But sometimes, that doesn’t matter. Sometimes you just like something. And I like The King’s Jester.


Show poster for The King's Jester. Hasan is sitting on a white block looking up, with a red neon heart in the background. He is dressed all in white. Text reads 'Hasan Minhaj The King's Jester available only on Netflix, watch now.'
Image copyright - Netflix

Isaac


I laughed out loud within the first 5 minutes of The King’s Jester. This is a good litmus test for any Netflix special, but is particularly impressive when considering that I’ve held a grudge against Hasan Minhaj ever since my ex said he was better looking than me.


After that first laugh I was willing to put our personal beef to one side and just enjoy the show. Minhaj is down to earth and charming, and his humour is rooted in relatability to the point where a lot of the special feels more like a friend telling you a story than a highly-polished Netflix special. In spite of the lights, the crowd, and the huge stage, Minhaj managed to make the special feel intimate, and I was so engrossed that I didn’t look away from my screen once.


While touching on politics, The King’s Jester is not as expressly political as Patriot Act. Whenever Minhaj makes reference to politics it is always in connection to the story he is already telling, often a personal one, and I actually think this makes the political statements, although indirect, more impactful. It feels like a direct rebuttal to things like The Daily Show or The Mash Report, where the political slant always feels a bit superficial when proselytised from the confines of a studio. Minhaj harnesses the strength of his relatability to embed his sincere values within the structure of his act, and when it lands it is totally compelling.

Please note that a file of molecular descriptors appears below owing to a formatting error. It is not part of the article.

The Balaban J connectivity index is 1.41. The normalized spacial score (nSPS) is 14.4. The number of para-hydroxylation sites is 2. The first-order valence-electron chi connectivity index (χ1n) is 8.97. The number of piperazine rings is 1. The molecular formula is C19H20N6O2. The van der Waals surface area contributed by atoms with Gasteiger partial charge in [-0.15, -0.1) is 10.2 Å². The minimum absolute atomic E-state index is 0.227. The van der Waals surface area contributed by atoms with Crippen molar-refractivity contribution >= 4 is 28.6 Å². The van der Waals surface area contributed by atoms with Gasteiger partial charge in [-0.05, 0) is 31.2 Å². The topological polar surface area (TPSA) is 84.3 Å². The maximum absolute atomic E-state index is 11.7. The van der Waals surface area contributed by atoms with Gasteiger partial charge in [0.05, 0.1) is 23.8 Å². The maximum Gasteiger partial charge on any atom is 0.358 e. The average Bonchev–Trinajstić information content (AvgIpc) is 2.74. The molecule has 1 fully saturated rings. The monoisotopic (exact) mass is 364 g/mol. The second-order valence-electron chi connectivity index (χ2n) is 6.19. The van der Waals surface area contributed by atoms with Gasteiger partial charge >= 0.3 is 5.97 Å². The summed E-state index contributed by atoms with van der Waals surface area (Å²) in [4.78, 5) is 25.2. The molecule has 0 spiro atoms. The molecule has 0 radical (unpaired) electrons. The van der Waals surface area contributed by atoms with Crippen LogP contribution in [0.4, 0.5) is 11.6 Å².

However I understand that this kind of comedy isn’t for everyone: at times it wasn’t for me. It got plenty of laughs out of the audience, but whenever Minhaj put on a “funny” voice, or rasped into the mic to punctuate his story I found it really grating. This habit often undermined the punchline he was setting up, because I was too busy waiting for him to talk normally to pay attention. Likewise, he sometimes wound me up by talking fast and loud to try and seize my attention when he already had it. For me, Minhaj is funniest when he takes his time to work through a bit, and these shouty bits felt forced to me.


This sense of being forced could also be a problem when Minhaj pivots to sincerity. These moments when he switches between funny and serious make up some of the best bits of the special, but every now and then they seem to come at the wrong moment and feel just a little awkward. Not annoying or bad, just a little bit out of place and it can feel weird.


But these awkward beats never linger and Minhaj was charismatic enough to keep me moving through the special. Occasionally bringing in some really dark personal moments and then pulling it back with just the right dose of levity. It felt like a chat with a close friend in more ways than one, and was the perfect show to end my day.


And Hasan, I will cede, despite looking like a raccoon on adderall, you are still better looking than me.


28 views

Recent Posts

See All

Ripley

Comments


bottom of page